Shame is so much more pervasive than I’d ever realized. It’s everywhere.
When we think of shame, we think first of behaviours others have done that they “should” be ashamed of. Choices they’ve made, actions they’ve taken, that at the time were obviously “bad” (for some definition of “bad”).
It’s not always the case that they were obviously bad at the time, but certainly in hindsight it’s clear, and from that hindsight, we see shame.
Unfortunately, shame also applies when individuals make honest mistakes.
They did the best in the moment. Only in hindsight does it appear like a poor decision.
The result is shame for the decision made even though it was the best decision — perhaps the only decision possible — in the moment. “I should have known better” is the common refrain. You didn’t. You made the best decision possible with what you had to work with at the time.
People often conflate shame with embarrassment.
We’re feel shame for what we did not know that caused us to behave in embarrassing ways. “I should have known…”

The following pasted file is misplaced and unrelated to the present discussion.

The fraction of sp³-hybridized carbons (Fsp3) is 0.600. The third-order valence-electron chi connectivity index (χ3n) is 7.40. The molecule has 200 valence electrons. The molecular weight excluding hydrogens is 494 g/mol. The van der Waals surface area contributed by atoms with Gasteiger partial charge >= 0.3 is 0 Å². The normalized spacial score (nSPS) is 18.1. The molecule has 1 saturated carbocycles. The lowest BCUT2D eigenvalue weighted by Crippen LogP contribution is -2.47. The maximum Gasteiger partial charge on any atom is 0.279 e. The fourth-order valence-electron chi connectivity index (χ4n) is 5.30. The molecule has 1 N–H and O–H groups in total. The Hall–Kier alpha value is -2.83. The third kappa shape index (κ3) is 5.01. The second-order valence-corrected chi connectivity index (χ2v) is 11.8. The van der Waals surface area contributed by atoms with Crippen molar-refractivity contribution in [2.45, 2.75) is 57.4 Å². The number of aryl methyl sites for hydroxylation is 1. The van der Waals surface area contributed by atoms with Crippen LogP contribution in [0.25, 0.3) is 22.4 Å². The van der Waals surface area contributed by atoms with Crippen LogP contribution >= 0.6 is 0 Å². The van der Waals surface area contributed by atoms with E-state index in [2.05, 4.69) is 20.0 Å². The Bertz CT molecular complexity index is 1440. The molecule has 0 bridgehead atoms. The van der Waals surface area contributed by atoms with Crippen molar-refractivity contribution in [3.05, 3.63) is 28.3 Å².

We’re ashamed of what others said about us, even though it’s completely out of our control.
We’re ashamed for not meeting some external criteria we never signed up for, and probably never really completely understood in the moment.
Shame often comes not from mistakes, but from how we internalize the values and expectations of others. In the worst case, we’re ashamed of some aspect of what we are, even though that judgement comes from others. In reality, we have nothing to be ashamed of.
The key to dealing with shame is to acknowledge where came from, but then be honest and accepting of who you are, what you knew, the decisions you made, and any external criteria by which you were judged. To the extent you can, learn from it and let it go.
That can be an incredibly difficult process.
Perhaps, even, the work of a lifetime.